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Crews clean up a pipeline break northeast of Peace River, Alta., on Wednesday.Ian Jackson/The Canadian Press

Health concerns continue to dog Little Buffalo, Alta., the small Cree community near the largest oil spill in the province in 36 years.

About 150 workers are now working to clean up 28,000 spilled barrels from the Rainbow pipeline, amid new information that suggests it's far closer to Little Buffalo than previously disclosed.

On Wednesday, the Alberta Energy Resources Conservation Board said it was 30 kilometres from the school in Little Buffalo, which has shut down amid health impacts that include nausea, dizziness and burning eyes. On Thursday, Plains All American Pipeline L.P., whose subsidiary runs the ruptured line, said it is only 12 kilometres from the school. But it said air monitors at the school "have detected no hydrocarbon levels whatsoever."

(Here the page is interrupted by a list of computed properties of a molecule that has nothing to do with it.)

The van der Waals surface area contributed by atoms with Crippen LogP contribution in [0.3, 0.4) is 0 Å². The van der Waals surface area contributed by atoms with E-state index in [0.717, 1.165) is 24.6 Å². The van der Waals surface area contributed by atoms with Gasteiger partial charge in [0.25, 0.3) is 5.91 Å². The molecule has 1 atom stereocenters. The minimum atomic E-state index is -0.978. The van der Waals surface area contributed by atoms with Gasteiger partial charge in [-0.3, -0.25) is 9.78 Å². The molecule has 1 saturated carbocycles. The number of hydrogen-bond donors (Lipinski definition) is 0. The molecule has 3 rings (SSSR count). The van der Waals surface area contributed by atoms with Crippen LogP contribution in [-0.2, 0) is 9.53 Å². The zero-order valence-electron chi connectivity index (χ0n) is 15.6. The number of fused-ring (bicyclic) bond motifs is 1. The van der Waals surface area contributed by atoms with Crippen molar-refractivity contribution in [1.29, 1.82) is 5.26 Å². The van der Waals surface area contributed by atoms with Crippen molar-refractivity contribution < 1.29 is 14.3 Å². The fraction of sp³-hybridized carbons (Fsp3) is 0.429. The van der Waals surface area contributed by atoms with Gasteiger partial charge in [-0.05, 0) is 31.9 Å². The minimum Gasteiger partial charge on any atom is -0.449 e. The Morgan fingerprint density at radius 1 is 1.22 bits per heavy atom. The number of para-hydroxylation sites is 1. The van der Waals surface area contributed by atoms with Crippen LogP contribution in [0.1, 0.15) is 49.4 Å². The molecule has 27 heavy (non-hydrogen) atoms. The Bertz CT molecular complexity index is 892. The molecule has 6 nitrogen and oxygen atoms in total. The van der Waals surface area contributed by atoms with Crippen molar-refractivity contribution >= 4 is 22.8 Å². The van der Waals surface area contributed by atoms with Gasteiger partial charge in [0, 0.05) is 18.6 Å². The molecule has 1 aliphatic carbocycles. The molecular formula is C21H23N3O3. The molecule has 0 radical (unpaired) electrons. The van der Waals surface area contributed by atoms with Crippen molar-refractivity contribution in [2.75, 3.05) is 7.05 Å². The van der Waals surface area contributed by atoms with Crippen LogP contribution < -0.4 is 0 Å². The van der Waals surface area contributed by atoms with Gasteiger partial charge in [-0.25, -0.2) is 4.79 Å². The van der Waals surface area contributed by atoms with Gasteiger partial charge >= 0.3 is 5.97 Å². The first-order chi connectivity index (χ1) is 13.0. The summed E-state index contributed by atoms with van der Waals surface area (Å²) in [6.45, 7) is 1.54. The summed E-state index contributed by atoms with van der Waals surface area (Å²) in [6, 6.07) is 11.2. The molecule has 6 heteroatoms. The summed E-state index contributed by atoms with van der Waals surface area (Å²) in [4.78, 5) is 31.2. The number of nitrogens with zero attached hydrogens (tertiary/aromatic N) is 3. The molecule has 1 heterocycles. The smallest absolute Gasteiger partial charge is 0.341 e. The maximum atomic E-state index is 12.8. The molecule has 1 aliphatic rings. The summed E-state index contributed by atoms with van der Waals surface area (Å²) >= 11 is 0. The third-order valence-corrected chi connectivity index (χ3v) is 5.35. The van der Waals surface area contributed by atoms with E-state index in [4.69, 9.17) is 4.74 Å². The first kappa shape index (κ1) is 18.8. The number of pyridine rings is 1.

A spokesman for the ERCB said its initial information was based on driving distance, rather than the straight-line distance.

Repair work on the pipe was completed Wednesday. Regulators must still give permission to restart the line, which means establishing whether it failed because of a broader issue, such as corrosion, or whether it was the result of ground shifting during the spring thaw.

In a statement Thursday, Plains All American said "it appears that the release resulted from a singular failure and not a systemic problem."

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